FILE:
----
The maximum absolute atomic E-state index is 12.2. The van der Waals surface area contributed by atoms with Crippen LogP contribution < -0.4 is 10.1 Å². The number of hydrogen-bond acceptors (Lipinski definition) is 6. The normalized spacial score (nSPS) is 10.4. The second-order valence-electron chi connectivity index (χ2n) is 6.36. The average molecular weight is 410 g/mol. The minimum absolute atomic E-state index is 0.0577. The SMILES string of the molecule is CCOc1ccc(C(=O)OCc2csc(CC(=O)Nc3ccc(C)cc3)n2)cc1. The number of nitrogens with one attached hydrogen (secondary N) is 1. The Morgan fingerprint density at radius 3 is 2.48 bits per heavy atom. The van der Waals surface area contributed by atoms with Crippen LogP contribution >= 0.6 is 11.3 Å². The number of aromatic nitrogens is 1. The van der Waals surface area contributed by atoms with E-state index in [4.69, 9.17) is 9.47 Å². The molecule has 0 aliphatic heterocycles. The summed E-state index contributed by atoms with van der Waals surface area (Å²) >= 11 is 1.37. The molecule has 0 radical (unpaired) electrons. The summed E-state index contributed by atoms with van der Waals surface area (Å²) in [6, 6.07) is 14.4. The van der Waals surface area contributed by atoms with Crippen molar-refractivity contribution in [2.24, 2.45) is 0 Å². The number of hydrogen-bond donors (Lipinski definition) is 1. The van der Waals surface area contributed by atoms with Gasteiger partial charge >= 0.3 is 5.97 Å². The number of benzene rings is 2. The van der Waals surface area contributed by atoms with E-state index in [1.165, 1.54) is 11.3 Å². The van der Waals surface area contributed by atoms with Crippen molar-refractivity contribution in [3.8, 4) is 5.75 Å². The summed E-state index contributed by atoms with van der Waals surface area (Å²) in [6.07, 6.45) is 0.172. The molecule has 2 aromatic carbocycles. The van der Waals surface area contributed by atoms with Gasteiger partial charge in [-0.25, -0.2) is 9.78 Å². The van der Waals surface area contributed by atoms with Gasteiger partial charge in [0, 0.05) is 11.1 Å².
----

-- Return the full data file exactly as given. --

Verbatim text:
The maximum absolute atomic E-state index is 12.2. The van der Waals surface area contributed by atoms with Crippen LogP contribution < -0.4 is 10.1 Å². The number of hydrogen-bond acceptors (Lipinski definition) is 6. The normalized spacial score (nSPS) is 10.4. The second-order valence-electron chi connectivity index (χ2n) is 6.36. The average molecular weight is 410 g/mol. The minimum absolute atomic E-state index is 0.0577. The SMILES string of the molecule is CCOc1ccc(C(=O)OCc2csc(CC(=O)Nc3ccc(C)cc3)n2)cc1. The number of nitrogens with one attached hydrogen (secondary N) is 1. The Morgan fingerprint density at radius 3 is 2.48 bits per heavy atom. The van der Waals surface area contributed by atoms with Crippen LogP contribution >= 0.6 is 11.3 Å². The number of aromatic nitrogens is 1. The van der Waals surface area contributed by atoms with E-state index in [4.69, 9.17) is 9.47 Å². The molecule has 0 aliphatic heterocycles. The summed E-state index contributed by atoms with van der Waals surface area (Å²) >= 11 is 1.37. The molecule has 0 radical (unpaired) electrons. The summed E-state index contributed by atoms with van der Waals surface area (Å²) in [6, 6.07) is 14.4. The van der Waals surface area contributed by atoms with Crippen molar-refractivity contribution in [2.24, 2.45) is 0 Å². The number of hydrogen-bond donors (Lipinski definition) is 1. The van der Waals surface area contributed by atoms with Gasteiger partial charge >= 0.3 is 5.97 Å². The number of benzene rings is 2. The van der Waals surface area contributed by atoms with E-state index in [1.165, 1.54) is 11.3 Å². The van der Waals surface area contributed by atoms with Crippen molar-refractivity contribution in [3.8, 4) is 5.75 Å². The summed E-state index contributed by atoms with van der Waals surface area (Å²) in [6.07, 6.45) is 0.172. The molecule has 2 aromatic carbocycles. The van der Waals surface area contributed by atoms with Gasteiger partial charge in [-0.25, -0.2) is 9.78 Å². The van der Waals surface area contributed by atoms with Gasteiger partial charge in [0, 0.05) is 11.1 Å².